*(English)*Zbl 0886.62043

The author writes in the preface that the primary aim of the book is to explore the use of nonparametric regression methodology in testing the fit of parametric regression models. Chapters 2 – 4 give a general introduction to estimation of regression curves in the case of single design variables with particular emphasis on smoothing methods. Chapter 2 is an expository introduction to basic methods of nonparametric regression. More attention is paid to kernel methods and Fourier series while splines and local polynomials are discussed only briefly. Chapter 3 studies statistical properties of kernel and Fourier series estimators. Chapter 4 is devoted to the problem of the choice of the estimators’ smoothing parameters and to introduction to several methods of data-driven smoothing.

Chapters 5 – 10 concern the problem of testing the fit of probability models. Chapter 5 reviews classical lack of fit tests, including likelihood ratio tests, reduction methods from linear models and some nonparametric tests. Chapter 6 considers more recently proposed lack of fit tests based on nonparametric linear smoothers. Chapters 7 – 10 are really the most interesting part of the monograph. The lack of fit tests based on data-driven smoothing parameters are studied. Chapters 7 – 8 contain a careful treatment of distributional properties of various “data-driven test” statistics. Chapter 7 introduces tests of “no effects” (regression function is constant). Using the same principles, test procedures for more general types of hypotheses are developed and studied in Chapters 8 and 9. Chapter 9 discusses extensions to multiple regression, testing additivity, testing homoscedasticity and time series trend detection, among others. Chapter 10 provides a number of illustrations of these tests on some data sets.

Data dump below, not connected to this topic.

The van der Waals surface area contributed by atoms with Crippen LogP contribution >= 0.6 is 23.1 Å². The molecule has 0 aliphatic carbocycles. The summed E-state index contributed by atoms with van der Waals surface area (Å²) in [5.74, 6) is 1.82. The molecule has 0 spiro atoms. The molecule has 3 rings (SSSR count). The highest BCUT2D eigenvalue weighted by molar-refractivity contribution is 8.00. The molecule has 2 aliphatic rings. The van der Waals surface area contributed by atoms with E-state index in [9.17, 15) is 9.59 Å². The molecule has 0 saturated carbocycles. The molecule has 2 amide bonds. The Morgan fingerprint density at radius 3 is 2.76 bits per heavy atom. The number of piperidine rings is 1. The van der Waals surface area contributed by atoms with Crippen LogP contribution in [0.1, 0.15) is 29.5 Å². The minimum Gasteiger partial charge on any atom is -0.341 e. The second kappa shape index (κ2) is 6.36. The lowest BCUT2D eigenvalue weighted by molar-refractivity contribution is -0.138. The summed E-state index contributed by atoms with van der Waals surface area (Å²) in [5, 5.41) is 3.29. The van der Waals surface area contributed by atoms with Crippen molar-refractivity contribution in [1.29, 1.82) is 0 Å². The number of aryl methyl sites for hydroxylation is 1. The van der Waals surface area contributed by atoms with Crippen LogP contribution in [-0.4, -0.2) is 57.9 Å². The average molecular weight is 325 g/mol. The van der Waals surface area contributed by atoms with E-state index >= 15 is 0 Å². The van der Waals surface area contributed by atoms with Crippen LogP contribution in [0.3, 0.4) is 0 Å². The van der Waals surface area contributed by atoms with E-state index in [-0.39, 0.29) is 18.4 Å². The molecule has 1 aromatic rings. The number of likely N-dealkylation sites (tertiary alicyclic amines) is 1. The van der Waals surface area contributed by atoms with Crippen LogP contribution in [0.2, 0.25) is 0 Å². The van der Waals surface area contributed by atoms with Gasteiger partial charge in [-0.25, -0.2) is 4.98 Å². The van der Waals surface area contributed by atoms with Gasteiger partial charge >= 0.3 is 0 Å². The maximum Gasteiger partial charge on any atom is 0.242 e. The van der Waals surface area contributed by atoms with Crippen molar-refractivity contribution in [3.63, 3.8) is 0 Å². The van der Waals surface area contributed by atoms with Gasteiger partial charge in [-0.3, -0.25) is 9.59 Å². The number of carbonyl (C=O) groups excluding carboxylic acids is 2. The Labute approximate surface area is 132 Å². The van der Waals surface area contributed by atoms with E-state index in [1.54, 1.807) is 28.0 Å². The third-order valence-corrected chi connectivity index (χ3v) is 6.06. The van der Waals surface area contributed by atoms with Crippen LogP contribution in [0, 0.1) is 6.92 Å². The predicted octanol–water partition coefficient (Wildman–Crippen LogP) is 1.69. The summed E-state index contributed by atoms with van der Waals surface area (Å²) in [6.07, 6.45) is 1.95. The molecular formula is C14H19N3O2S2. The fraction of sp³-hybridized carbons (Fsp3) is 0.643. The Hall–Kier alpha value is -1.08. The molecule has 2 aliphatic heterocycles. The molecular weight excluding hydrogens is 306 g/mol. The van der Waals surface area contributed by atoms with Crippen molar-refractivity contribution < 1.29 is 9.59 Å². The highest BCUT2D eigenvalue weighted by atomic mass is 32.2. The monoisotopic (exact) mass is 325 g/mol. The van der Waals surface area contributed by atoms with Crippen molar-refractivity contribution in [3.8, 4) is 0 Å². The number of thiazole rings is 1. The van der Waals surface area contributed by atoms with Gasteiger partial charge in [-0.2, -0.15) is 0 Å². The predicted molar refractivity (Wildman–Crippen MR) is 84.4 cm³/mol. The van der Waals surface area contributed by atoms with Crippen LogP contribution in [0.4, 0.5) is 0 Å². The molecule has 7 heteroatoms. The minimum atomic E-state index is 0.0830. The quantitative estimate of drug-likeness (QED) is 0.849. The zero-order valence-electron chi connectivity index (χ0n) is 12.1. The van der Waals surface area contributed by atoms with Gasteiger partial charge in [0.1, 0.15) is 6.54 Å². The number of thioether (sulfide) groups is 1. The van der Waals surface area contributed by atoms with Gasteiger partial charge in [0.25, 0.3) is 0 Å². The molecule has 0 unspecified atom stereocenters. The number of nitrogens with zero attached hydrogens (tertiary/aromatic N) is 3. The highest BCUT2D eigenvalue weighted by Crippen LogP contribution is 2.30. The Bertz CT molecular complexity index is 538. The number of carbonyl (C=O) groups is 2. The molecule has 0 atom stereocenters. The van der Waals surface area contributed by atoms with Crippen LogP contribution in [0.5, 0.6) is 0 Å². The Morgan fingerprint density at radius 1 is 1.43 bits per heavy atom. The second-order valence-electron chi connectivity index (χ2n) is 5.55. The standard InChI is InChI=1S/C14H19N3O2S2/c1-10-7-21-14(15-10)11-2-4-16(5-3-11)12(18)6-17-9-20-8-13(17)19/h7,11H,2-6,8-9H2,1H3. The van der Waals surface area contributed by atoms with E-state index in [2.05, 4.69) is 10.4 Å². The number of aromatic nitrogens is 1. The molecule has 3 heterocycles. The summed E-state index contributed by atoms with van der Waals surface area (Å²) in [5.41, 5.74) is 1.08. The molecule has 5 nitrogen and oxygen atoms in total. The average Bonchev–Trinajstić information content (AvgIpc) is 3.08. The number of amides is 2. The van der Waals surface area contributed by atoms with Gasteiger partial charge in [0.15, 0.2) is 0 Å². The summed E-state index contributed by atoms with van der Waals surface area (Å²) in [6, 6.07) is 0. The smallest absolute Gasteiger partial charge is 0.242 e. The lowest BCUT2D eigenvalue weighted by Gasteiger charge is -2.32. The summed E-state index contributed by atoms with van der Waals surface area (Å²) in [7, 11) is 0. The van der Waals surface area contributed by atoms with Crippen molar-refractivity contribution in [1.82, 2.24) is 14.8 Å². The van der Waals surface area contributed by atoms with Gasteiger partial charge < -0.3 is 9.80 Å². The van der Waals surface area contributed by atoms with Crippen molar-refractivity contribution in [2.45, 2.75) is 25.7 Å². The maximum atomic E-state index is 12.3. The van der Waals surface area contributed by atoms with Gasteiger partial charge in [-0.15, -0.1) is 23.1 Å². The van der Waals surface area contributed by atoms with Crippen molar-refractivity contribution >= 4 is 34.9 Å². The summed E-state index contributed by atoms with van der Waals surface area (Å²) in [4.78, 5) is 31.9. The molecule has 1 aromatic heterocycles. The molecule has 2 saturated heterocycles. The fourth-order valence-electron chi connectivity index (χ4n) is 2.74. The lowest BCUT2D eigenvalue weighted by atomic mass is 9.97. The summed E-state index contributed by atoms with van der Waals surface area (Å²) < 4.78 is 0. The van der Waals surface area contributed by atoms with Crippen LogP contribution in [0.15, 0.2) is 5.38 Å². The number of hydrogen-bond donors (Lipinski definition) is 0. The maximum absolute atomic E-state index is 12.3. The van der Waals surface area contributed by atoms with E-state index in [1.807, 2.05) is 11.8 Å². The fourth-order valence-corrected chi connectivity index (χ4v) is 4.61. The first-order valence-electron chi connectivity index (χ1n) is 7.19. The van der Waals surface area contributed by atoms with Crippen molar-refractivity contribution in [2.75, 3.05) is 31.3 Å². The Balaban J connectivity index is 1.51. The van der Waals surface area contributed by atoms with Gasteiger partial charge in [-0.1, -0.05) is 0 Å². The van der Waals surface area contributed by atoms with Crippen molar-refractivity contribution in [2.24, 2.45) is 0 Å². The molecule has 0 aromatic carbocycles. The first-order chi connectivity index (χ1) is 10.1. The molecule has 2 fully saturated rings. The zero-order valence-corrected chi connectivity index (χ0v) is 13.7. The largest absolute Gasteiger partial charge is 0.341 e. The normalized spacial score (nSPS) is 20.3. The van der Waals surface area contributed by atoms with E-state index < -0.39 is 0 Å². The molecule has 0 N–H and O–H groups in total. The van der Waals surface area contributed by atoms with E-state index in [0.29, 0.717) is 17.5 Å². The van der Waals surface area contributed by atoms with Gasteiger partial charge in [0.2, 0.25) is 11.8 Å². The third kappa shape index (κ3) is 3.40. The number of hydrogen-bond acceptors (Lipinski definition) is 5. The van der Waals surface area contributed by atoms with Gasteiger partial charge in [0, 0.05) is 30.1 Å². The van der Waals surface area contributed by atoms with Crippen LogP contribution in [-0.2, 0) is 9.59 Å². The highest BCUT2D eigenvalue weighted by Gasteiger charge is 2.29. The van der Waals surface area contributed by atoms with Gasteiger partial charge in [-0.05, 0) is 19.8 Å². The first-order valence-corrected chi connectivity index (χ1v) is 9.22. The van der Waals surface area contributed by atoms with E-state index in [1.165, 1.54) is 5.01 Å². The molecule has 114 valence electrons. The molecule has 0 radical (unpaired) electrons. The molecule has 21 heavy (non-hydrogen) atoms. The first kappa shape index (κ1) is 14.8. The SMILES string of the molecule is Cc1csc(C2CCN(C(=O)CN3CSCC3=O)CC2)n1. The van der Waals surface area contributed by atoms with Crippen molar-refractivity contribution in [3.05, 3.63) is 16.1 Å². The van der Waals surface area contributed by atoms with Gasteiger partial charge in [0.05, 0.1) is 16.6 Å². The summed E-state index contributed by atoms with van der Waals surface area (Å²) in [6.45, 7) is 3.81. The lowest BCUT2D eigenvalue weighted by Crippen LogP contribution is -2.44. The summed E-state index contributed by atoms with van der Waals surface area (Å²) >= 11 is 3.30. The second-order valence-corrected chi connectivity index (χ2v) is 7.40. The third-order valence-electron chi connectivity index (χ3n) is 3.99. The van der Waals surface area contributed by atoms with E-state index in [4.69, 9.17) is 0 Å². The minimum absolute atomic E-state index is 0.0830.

This is probably the first book dealing with tests of adequacy of parametric function estimates within a nonparametric framework reflecting recent developments in this area. Special attention is paid to tests and estimators based on Fourier coefficients. The book can be read on several levels. Following the advice of the author, the reader can focus only on the applications of estimation and testing procedures (for practitioners) or can learn more theoretical background of the procedures (for more theoretically oriented readers). The book is well written and suitable for graduate students, the material is explained without too many technical details. No excercices or problems to solve are included (this would be useful for graduate students).